Whether it is a drawn out, uncomfortable moment, an observation that hasn't been voiced or classic flashback nostalgia, the "Family Guy" cast can make all situations worthy of a deep belly laugh. With an abundance of characters, every person will have their own set of favorites but certain characters will always rise to the top. Agree or disagree with this roll call of the cream of the crop:
An evil scientist baby who's also a mad genius makes Stewie Griffin one amazing character. Add in a bit of an accent and a penchant for musical numbers and a sexual orientation that's foggy at best and you're got a "Family Guy" cast member that almost writes himself. The exact opposite of Oedipus, Stewie has evolved from his focus on matricide to both harassing and helping Brian the dog as well as other family members and friends. His contribution towards the science fiction aspect of "Family Guy" is invaluable as it allows the show to go even further from the normal reality of an animated show. There's no better child character than Stewie other than Calvin from "Calvin and Hobbes" and he went on vacation years ago, at least according to Stewie.
Talking dogs are nothing new, but "Family Guy" takes it farther. He isn't just man's best friend; he's also the voice of reason in the show, so when he goes off the rails, you're guaranteed one crazy episode. Brian has his politics and philosophy and a greater intelligence than past television animals whose only needs were to be able to convey that X or Y fell down a well. He's the perfect foil and friend to Stewie Griffin as well as a bit of a conscience for Peter Griffin. Add in his drinking and carousing and Brian becomes the well-rounded, humorously flawed "Family Guy" cast member.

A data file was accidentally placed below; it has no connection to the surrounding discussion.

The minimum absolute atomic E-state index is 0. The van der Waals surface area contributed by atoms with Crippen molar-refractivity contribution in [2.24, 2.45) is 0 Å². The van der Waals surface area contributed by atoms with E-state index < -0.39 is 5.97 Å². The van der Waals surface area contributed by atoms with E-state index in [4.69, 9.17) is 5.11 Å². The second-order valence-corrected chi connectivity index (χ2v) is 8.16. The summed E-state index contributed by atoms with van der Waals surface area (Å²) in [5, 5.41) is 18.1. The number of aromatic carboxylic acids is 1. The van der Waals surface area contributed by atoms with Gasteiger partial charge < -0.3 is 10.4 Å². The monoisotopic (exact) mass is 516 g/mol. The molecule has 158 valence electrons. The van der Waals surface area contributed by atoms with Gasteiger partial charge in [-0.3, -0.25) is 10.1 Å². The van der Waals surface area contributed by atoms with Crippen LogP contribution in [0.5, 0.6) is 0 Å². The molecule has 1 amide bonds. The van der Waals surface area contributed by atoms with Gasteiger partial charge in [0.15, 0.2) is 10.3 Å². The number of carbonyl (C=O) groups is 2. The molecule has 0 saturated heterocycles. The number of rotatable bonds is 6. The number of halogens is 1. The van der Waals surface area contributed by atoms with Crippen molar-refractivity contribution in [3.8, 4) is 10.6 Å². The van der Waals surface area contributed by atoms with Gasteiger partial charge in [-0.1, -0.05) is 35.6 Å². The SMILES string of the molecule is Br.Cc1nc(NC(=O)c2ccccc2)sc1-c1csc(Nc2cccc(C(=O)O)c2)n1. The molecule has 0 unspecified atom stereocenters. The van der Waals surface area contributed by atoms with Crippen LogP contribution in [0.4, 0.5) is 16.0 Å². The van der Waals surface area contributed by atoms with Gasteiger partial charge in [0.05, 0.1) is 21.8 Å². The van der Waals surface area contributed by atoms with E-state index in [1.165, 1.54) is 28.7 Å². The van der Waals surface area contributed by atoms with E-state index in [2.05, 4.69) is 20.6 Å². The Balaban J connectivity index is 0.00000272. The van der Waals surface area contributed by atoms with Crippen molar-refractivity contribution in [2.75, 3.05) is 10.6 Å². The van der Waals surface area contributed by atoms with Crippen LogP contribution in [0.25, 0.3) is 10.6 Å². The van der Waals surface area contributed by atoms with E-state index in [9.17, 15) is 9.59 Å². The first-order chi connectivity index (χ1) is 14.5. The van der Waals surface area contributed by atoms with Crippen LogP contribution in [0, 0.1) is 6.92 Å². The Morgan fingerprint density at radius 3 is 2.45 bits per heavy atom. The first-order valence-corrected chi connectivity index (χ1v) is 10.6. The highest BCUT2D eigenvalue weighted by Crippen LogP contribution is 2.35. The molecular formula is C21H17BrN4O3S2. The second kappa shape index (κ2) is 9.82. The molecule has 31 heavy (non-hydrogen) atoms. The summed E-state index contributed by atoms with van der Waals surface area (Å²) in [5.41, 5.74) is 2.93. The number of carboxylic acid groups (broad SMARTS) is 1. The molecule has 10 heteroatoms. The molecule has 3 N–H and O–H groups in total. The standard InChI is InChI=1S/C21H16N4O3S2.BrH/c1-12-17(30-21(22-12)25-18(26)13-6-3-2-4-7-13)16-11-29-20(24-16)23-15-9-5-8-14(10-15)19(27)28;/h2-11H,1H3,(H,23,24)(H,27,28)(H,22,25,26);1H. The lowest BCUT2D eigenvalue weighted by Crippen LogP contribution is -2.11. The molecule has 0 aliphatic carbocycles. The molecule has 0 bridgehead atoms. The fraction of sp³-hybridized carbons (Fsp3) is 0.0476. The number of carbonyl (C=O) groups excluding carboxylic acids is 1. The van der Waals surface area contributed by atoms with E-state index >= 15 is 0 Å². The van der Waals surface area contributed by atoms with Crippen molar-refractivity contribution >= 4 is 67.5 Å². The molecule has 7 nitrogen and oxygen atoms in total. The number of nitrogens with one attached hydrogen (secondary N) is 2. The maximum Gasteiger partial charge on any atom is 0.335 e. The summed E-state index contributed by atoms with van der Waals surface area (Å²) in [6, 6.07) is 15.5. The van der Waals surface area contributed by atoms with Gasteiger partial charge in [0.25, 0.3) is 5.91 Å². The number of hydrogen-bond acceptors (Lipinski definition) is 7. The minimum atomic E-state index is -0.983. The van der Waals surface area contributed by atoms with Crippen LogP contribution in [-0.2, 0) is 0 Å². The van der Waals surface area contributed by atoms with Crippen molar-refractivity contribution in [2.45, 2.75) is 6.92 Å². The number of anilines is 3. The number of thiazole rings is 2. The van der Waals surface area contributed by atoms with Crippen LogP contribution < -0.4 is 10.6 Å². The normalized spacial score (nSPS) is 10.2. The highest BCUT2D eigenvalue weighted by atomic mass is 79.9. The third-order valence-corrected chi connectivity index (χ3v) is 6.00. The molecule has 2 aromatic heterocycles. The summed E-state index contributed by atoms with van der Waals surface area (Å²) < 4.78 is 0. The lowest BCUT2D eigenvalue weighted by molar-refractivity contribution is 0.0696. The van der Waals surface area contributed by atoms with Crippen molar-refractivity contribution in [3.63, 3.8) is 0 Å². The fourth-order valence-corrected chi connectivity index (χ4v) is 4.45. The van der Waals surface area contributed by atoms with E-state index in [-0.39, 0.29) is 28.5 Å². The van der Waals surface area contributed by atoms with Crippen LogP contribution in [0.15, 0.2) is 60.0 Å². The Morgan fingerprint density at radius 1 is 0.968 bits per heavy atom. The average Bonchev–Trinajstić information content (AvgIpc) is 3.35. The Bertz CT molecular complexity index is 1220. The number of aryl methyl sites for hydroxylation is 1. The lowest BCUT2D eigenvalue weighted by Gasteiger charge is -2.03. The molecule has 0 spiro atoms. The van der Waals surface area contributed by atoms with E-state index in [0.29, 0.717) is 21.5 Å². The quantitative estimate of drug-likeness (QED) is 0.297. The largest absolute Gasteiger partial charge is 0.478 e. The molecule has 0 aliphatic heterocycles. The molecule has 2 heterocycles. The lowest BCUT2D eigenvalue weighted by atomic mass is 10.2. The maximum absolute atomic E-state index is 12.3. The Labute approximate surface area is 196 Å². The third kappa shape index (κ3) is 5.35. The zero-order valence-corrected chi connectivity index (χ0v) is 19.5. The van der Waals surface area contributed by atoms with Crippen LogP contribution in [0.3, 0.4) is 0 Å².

Never has sleazy been so funny. Quagmire combines childlike innocence with depravity that would make Caligula blush and keeps them both entwined and balanced enough that neither gets overtaken by the other. He's filthy, twisted, oversexed and he's the greatest neighbor ever in the "Family Guy" universe. Without Quagmire, "Family Guy" would lose some of the edgy, dark humor that nicely offsets the sheer goofiness that the Griffins also come up with. Plus the reveal of his hatred of Brian gives this completely awkward relationship that was needed in the core cast.
When conceptualizing Death as an entity, people end up with a being that either falls into the indifferent or compassionate category. "Family Guy" makes Death a male with mommy issues and a sarcastic streak that runs so deep it might be infinite. Death can be swayed, but for the most part he's got to make his quotas and he couldn't care less about humanity, but he wouldn't mind a beer. Giving Death a mom—and not just any mom but an overbearing mom who hen pecks him—allows you to sympathize with your own mortality while getting to laugh both at Death and with Death. Mortality hasn't been this fun since the Cold War.
Ernie the Giant Chicken
The greatness of this character shines in how rarely he appears in "Family Guy." When Ernie shows up, you know the true definition of "epic battle" is about to ensue. Peter's nemesis isn't some compassionate, father of the year type; rather it's a giant chicken who is as prone to murderous rage like Peter. There won't be monologues from Ernie, but there will be one hell of a fight scene every time the two encounter each other. Ernie is a recurring character that feeds "Family Guy" viewers high doses of testosterone and MSG at unsafe levels that keep everyone coming back for more.